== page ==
Some women find sex painful during pregnancy, especially if penetration is deep. If this happens, try other sexual positions where penetration is shallower or you feel more in control. It might also be worth using a lubricant to avoid any soreness in your vagina.
I don't feel 'in the mood' for sex since I got pregnant. Should I be worried?
No, please don't worry. There are so many changes going on in your pregnant body that it is common for your feelings towards sex to change too. While some women react to the changing levels of hormones by feeling sexy, others lose their libido, which may come as a bit of a shock.
Of course your bump is also getting bigger and bigger. If you are comfortable with your pregnant body, you may feel more confident in your own skin and so feel more sexual. But many women feel "fat", large or heavy and as a result feel more insecure in the bedroom.
You may not fancy an early night of rampant sex now, but this might change. Many women feel anything but sexy during their early pregnancy. In the first trimester you may be feeling exhausted and have pregnancy sickness so this is hardly going to get you in the mood. You may feel that your bed is for one thing only: sleep! The second trimester is usually the time when you've stopped feeling so tired and sick and don't feel too 'huge'. This is when many women feel at their sexiest during their pregnancy. Plus, the added bonus that you are no longer feeling the pressure of trying to get pregnant may mean you relax and feel sexually liberated.
My partner's sex drive has changed. Is this normal?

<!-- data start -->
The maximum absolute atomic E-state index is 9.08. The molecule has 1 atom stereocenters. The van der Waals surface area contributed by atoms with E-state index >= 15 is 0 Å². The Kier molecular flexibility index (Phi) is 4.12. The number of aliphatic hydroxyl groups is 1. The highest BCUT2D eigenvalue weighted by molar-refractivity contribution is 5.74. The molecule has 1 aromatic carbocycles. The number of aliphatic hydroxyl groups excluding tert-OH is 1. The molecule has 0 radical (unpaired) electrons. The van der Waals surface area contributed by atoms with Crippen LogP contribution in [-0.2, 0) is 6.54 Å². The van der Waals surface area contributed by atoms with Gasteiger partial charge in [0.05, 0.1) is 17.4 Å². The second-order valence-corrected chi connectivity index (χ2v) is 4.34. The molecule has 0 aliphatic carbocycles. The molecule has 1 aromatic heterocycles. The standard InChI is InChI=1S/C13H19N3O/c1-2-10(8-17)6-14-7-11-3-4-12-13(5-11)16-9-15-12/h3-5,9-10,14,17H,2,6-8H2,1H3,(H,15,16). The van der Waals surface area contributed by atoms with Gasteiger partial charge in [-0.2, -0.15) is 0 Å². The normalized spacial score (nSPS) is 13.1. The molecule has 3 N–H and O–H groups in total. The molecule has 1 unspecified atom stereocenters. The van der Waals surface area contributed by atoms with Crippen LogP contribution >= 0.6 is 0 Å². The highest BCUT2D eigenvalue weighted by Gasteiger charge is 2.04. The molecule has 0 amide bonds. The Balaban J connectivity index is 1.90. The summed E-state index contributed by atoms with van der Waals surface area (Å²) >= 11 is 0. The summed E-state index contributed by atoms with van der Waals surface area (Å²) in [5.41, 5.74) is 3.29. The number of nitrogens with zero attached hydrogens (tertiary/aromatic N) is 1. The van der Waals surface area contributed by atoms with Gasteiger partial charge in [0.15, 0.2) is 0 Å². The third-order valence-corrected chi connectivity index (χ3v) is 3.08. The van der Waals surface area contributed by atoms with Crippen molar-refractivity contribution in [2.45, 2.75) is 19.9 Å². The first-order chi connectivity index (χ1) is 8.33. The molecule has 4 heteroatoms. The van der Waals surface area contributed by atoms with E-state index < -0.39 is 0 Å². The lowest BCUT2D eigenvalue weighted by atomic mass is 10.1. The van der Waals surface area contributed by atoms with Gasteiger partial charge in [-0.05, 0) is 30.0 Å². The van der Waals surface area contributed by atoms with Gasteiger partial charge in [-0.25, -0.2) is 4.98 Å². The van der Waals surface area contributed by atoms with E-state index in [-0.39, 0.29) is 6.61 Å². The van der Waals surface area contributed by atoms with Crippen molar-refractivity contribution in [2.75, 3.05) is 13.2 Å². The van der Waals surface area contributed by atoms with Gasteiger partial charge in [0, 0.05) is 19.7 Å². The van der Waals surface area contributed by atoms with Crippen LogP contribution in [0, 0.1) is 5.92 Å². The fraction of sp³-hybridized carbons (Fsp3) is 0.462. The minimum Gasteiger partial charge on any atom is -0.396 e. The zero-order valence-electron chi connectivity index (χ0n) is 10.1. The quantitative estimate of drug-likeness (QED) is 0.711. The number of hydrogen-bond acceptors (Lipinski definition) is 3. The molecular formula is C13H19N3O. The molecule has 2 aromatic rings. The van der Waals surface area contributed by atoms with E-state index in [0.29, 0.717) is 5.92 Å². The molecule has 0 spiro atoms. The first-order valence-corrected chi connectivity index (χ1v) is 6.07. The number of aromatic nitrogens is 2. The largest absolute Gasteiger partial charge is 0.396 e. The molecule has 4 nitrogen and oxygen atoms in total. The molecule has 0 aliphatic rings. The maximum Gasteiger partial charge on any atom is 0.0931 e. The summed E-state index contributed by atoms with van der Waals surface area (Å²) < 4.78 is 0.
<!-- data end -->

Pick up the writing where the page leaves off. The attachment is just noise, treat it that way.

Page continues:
Many men do become a bit anxious or nervous about making love during their partner's pregnancy. Often dads-to-be are worried they might hurt the baby, or that the baby might know what is going on. Your partner may feel protective over you and your baby and so wouldn't want to do anything that might harm either of you. And, of course he will be adjusting to the changes your body is going through as well as you.
Be really open with your partner if you are worried he seems reluctant to make love to you. Try to talk about his feelings or fears and explain that there is no reason why having sex would hurt either you or his unborn baby.
Which are the best sexual positions to use during pregnancy?
You may find that different sexual positions work better for you and your partner as your bump gets bigger during your pregnancy. Remember that from the fourth month of your pregnancy you should avoid lying on your back for too long. It is best to keep trying different positions to see which feels best:
- If you want to be in control of the depth of penetration try sitting on top of your partner.
- To take the pressure off your bump, you may find it more comfortable to have your partner behind you, either lying down in the spoons position or kneeling on hands and knees in the doggy position.
After I orgasm strange things are happening. Why is this?
When you have an orgasm, you may feel your baby move around and may wriggle more than usual. This is not because your baby is distressed, or feels uncomfortable, but happens because your heart is beating faster and because of the hormones your body is releasing.
When you orgasm this can trigger a wave of contractions causing your uterus to tighten, which may result in abdominal cramps. These are common in the third trimester and are similar to Braxton Hicks contractions. If you experience cramping, try to relax, breathe slowly and deeply and they should calm down.
Whatever works, go for it!
If you feel in the mood, there's no reason to give up your sex life during pregnancy. You've created a life together so should enjoy the closeness that this can bring between you. Even if you don't feel like a sex goddess, a kiss and a cuddle or even some gentle foreplay could satisfy you both. Keep talking to your partner and you may find your relationship goes from strength to strength.